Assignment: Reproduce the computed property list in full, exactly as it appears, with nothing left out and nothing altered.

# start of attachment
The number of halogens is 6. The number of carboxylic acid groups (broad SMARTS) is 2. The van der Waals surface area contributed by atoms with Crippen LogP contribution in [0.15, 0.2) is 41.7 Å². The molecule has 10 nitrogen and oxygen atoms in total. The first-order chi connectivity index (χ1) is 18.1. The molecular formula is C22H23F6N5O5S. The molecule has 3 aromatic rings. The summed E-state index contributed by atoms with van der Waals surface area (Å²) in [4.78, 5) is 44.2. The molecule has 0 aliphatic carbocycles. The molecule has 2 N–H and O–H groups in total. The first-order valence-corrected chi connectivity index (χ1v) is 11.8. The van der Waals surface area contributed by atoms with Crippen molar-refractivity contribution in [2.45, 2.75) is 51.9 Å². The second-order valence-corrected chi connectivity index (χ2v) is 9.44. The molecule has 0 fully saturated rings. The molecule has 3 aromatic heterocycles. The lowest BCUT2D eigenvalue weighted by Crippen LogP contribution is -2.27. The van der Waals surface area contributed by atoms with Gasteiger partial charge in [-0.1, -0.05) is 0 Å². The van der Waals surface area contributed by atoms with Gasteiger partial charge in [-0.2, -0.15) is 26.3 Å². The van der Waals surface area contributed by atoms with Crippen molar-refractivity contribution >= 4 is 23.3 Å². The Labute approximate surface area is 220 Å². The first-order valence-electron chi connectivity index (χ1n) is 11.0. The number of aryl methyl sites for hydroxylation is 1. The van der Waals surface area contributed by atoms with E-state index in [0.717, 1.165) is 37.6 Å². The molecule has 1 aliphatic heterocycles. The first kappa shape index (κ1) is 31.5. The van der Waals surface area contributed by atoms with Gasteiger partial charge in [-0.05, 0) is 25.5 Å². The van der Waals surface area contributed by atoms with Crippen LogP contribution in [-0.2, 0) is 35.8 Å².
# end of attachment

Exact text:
The number of halogens is 6. The number of carboxylic acid groups (broad SMARTS) is 2. The van der Waals surface area contributed by atoms with Crippen LogP contribution in [0.15, 0.2) is 41.7 Å². The molecule has 10 nitrogen and oxygen atoms in total. The first-order chi connectivity index (χ1) is 18.1. The molecular formula is C22H23F6N5O5S. The molecule has 3 aromatic rings. The summed E-state index contributed by atoms with van der Waals surface area (Å²) in [4.78, 5) is 44.2. The molecule has 0 aliphatic carbocycles. The molecule has 2 N–H and O–H groups in total. The first-order valence-corrected chi connectivity index (χ1v) is 11.8. The van der Waals surface area contributed by atoms with Crippen molar-refractivity contribution in [2.45, 2.75) is 51.9 Å². The second-order valence-corrected chi connectivity index (χ2v) is 9.44. The molecule has 0 fully saturated rings. The molecule has 3 aromatic heterocycles. The lowest BCUT2D eigenvalue weighted by Crippen LogP contribution is -2.27. The van der Waals surface area contributed by atoms with Gasteiger partial charge in [-0.1, -0.05) is 0 Å². The van der Waals surface area contributed by atoms with Gasteiger partial charge in [-0.2, -0.15) is 26.3 Å². The van der Waals surface area contributed by atoms with Crippen molar-refractivity contribution >= 4 is 23.3 Å². The Labute approximate surface area is 220 Å². The first-order valence-electron chi connectivity index (χ1n) is 11.0. The number of aryl methyl sites for hydroxylation is 1. The van der Waals surface area contributed by atoms with E-state index in [0.717, 1.165) is 37.6 Å². The molecule has 1 aliphatic heterocycles. The first kappa shape index (κ1) is 31.5. The van der Waals surface area contributed by atoms with Gasteiger partial charge in [-0.05, 0) is 25.5 Å². The van der Waals surface area contributed by atoms with Crippen LogP contribution in [-0.2, 0) is 35.8 Å².